Five days into our descent was when the wheels fell off. We should have reached a low enough elevation that the heaviest snow was behind us, but a freak squall caught us off guard. We hunkered down early and took turns throughout the night knocking the snow from the tent to prevent collapse. Despite using the rock face to our advantage the winds continued to swirl and howl like a seasoned wolf, lapping against the tent as though he could already taste our frigid flesh through the fabric. To make matters worse Thomas had aggravated an old knee injury and after days of being pinned down the joint was stiffening and swelling significantly. Once the storm passed I had my doubts about whether the knee would hold out until we reached base camp.

It is truly amazing how quickly a fatigued mind begins to unravel. Last night I woke to an awful sound I could never fully identify, but I am terribly afraid that I heard Thomas Penny’s spirit snapping in two. By morning my suspicion was all but confirmed by a notable change in his demeanor. He grumbled and moaned more often about his knee and the ugly predicament we were in. I didn’t have the heart to mention that our food supply was running low and that we had only two bottles of propane left for the heater. I was trying to conserve fuel and ration food without setting off alarms in his head, but this existence could barely be considered living. I was doing my damndest to keep the preverbal wolves at bay, but he’d already let them in.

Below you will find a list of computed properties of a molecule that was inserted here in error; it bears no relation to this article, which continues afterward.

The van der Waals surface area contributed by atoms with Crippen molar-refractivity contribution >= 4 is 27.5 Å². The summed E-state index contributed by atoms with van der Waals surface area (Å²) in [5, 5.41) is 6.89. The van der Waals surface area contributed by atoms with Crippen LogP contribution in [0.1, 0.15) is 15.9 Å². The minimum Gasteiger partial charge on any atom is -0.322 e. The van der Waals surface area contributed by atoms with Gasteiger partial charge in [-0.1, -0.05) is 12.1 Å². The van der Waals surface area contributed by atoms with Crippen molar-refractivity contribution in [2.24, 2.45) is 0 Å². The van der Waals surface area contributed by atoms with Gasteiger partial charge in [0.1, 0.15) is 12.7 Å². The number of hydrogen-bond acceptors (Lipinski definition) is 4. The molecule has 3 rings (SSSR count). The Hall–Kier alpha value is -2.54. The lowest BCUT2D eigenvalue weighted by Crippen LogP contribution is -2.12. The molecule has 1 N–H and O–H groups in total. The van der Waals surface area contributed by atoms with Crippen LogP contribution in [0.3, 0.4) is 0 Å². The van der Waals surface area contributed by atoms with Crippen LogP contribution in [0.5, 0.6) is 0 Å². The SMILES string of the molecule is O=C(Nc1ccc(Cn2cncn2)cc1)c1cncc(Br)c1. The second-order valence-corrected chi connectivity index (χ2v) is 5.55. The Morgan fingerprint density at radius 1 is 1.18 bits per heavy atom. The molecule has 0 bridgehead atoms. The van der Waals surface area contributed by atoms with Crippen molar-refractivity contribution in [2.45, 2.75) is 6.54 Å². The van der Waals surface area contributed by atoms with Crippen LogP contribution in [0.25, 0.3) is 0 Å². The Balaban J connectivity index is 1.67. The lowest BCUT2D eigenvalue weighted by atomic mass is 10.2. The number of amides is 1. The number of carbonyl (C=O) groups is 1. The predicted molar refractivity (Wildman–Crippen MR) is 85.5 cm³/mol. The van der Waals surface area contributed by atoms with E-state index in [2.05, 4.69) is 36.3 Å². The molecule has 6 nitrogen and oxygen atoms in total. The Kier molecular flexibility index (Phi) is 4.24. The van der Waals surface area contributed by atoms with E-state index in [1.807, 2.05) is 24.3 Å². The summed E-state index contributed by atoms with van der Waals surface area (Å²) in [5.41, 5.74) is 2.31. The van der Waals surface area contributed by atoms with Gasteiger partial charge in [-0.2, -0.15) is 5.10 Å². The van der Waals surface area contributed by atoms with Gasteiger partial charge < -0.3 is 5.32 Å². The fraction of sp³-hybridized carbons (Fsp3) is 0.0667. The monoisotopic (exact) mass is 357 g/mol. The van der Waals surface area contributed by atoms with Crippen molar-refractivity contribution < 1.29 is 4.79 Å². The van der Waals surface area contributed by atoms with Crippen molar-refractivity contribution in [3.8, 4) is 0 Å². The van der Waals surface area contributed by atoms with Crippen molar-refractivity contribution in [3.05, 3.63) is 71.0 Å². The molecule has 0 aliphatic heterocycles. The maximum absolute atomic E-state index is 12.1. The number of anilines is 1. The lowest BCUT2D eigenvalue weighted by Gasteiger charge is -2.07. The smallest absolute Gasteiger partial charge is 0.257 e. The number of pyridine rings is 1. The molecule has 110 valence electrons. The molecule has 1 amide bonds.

He cursed me for even trying to open the journal, but he needed to hear the inspirational words he’d written on that first trip—we both did. I tried for more than an hour, but my fingers were frozen nubs and over and over again refused to obey commands. You never imagine that bit by bit, piece by piece your body will betray you.

I tossed the journal aside and fell apart for a moment. I welcomed the fleeting warmth of a single tear as it left the corner of my eye. It sickened me to look at Thomas—he had lain down quietly and was rotting from the inside out.